And so, the main driver of the conversation (when it stayed on foreign policy) was Iran and Israel, despite the fact that the candidates mostly agreed on the approach of robust sanctions coupled with the threat of military action. Everything was about tone, especially for a debate taking place in Boca Raton. Florida’s Jewish population, which is 3% of the state, could prove to be crucial (yet again) in determining who gets elected. It didn’t go unnoticed.

Josh Barro from Bloomberg wryly tweeted:

In fairness, Israel is a swing state with 14 electoral votes.

There was one meaningful exchange that summed up the attitudes of both candidates about Israel. Governor Romney highlighted what he (and others) see as President Obama’s subterranean dislike for Israel, exemplified by his failure to visit the country as a sitting president. It was an effective push in the rhetorical context, but a look about President Obama’s actual deeds paints a clearer picture. Nevertheless, Romney looked stronger and more credible than before as he presented that narrative.

In his response, President Obama sought to portray Governor Romney as an opportunist, who arrived in Israel with donors, while trumpeting that, when he had visited as a candidate, President Obama had toured Yad Vashem and visited the besieged town of Sderot, which inspired him to fund the Iron Dome program to keep Israelis safe from rocket fire. It was a masterful defense.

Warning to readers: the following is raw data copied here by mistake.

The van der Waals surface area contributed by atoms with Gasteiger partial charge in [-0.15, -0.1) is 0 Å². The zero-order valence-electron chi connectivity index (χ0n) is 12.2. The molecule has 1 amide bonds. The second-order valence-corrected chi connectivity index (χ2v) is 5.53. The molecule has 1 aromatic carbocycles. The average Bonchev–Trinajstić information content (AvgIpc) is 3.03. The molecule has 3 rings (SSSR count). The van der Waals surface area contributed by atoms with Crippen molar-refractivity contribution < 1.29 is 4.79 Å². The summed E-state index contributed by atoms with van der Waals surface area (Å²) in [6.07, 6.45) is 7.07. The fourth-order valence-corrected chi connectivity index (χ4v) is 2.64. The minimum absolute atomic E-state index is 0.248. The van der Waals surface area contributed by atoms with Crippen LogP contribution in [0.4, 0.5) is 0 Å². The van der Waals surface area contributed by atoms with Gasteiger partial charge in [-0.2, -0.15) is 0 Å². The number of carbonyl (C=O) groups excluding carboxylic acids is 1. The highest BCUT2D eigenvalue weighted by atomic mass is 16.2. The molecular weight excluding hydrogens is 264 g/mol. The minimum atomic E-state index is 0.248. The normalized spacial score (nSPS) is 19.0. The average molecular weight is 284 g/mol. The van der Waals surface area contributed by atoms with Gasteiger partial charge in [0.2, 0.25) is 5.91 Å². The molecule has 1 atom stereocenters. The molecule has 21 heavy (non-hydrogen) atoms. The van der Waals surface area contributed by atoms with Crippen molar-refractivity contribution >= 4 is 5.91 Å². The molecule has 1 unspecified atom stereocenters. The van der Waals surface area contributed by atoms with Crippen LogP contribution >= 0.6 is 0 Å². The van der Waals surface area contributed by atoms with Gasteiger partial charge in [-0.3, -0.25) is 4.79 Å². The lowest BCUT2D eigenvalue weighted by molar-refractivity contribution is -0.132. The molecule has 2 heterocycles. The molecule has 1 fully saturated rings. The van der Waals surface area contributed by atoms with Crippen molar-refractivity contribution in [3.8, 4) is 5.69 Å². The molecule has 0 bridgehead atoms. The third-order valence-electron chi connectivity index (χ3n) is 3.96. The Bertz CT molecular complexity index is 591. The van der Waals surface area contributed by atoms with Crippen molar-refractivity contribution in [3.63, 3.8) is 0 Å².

Those with their biases took what they needed from the debate. But for all the talk about Israel and Iran, neither candidate endorsed the “red line” put out by Israeli Prime Minister Benjamin Netanyahu in cartoon form at the United Nations this September. Neither wanted to seem eager to go to war.

But, on the other hand, almost no talk took place about the difficult negotiated settlement with the Palestinians that must be had to ensure Israel’s survival once the Iranian threat is neutralized. In that way, neither candidate wanted to seem eager to go to peace.

The Winner: Bashar al-Assad [NYT]
Which Country Was Mentioned Most at the Foreign Policy Debate
Campaign Enters Final Stretch as Obama Takes Final Debate [CNN]

Print Email